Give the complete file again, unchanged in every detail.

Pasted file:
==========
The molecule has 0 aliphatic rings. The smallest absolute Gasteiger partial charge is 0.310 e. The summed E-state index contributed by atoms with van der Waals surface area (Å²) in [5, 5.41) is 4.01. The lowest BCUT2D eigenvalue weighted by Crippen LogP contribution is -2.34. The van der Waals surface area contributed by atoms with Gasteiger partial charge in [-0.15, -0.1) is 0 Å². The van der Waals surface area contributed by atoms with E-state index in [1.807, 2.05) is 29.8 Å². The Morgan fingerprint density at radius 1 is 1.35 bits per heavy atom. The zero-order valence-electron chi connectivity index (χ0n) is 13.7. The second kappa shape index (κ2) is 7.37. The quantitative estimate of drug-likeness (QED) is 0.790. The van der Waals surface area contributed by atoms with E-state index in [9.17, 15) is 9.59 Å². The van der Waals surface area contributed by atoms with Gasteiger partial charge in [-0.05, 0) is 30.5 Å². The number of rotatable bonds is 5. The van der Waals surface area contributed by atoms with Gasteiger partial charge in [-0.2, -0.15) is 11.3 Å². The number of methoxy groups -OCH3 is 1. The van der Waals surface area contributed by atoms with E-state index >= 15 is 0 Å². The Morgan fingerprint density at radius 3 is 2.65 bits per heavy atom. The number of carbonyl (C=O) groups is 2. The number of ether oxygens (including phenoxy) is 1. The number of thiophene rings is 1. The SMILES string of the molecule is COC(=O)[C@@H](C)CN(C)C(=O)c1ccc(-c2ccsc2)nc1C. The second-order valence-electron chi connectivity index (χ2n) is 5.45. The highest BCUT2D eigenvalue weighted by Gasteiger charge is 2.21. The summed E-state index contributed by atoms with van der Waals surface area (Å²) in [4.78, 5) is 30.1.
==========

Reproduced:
The molecule has 0 aliphatic rings. The smallest absolute Gasteiger partial charge is 0.310 e. The summed E-state index contributed by atoms with van der Waals surface area (Å²) in [5, 5.41) is 4.01. The lowest BCUT2D eigenvalue weighted by Crippen LogP contribution is -2.34. The van der Waals surface area contributed by atoms with Gasteiger partial charge in [-0.15, -0.1) is 0 Å². The van der Waals surface area contributed by atoms with E-state index in [1.807, 2.05) is 29.8 Å². The Morgan fingerprint density at radius 1 is 1.35 bits per heavy atom. The zero-order valence-electron chi connectivity index (χ0n) is 13.7. The second kappa shape index (κ2) is 7.37. The quantitative estimate of drug-likeness (QED) is 0.790. The van der Waals surface area contributed by atoms with E-state index in [9.17, 15) is 9.59 Å². The van der Waals surface area contributed by atoms with Gasteiger partial charge in [-0.05, 0) is 30.5 Å². The number of rotatable bonds is 5. The van der Waals surface area contributed by atoms with Gasteiger partial charge in [-0.2, -0.15) is 11.3 Å². The number of methoxy groups -OCH3 is 1. The van der Waals surface area contributed by atoms with E-state index >= 15 is 0 Å². The Morgan fingerprint density at radius 3 is 2.65 bits per heavy atom. The number of carbonyl (C=O) groups is 2. The number of ether oxygens (including phenoxy) is 1. The number of thiophene rings is 1. The SMILES string of the molecule is COC(=O)[C@@H](C)CN(C)C(=O)c1ccc(-c2ccsc2)nc1C. The second-order valence-electron chi connectivity index (χ2n) is 5.45. The highest BCUT2D eigenvalue weighted by Gasteiger charge is 2.21. The summed E-state index contributed by atoms with van der Waals surface area (Å²) in [4.78, 5) is 30.1.